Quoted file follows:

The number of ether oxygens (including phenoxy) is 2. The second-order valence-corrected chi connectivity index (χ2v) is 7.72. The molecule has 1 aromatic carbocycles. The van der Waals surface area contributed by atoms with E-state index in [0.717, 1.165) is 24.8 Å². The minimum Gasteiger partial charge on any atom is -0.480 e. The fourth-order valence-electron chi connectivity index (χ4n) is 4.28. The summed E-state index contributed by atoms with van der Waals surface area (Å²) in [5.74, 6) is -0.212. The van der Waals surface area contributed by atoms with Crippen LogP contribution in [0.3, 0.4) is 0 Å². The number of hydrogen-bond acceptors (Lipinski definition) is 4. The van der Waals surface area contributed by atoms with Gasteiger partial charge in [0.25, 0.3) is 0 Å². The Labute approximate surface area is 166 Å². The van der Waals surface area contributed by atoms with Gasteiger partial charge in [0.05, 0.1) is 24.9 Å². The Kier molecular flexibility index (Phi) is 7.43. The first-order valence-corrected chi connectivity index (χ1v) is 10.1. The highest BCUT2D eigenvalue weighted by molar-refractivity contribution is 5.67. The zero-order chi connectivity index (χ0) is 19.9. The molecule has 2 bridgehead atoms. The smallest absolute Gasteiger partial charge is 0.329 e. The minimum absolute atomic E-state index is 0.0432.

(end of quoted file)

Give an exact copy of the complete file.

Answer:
The number of ether oxygens (including phenoxy) is 2. The second-order valence-corrected chi connectivity index (χ2v) is 7.72. The molecule has 1 aromatic carbocycles. The van der Waals surface area contributed by atoms with E-state index in [0.717, 1.165) is 24.8 Å². The minimum Gasteiger partial charge on any atom is -0.480 e. The fourth-order valence-electron chi connectivity index (χ4n) is 4.28. The summed E-state index contributed by atoms with van der Waals surface area (Å²) in [5.74, 6) is -0.212. The van der Waals surface area contributed by atoms with Crippen LogP contribution in [0.3, 0.4) is 0 Å². The number of hydrogen-bond acceptors (Lipinski definition) is 4. The van der Waals surface area contributed by atoms with Gasteiger partial charge in [0.25, 0.3) is 0 Å². The Labute approximate surface area is 166 Å². The van der Waals surface area contributed by atoms with Gasteiger partial charge in [0.05, 0.1) is 24.9 Å². The Kier molecular flexibility index (Phi) is 7.43. The first-order valence-corrected chi connectivity index (χ1v) is 10.1. The highest BCUT2D eigenvalue weighted by molar-refractivity contribution is 5.67. The zero-order chi connectivity index (χ0) is 19.9. The molecule has 2 bridgehead atoms. The smallest absolute Gasteiger partial charge is 0.329 e. The minimum absolute atomic E-state index is 0.0432.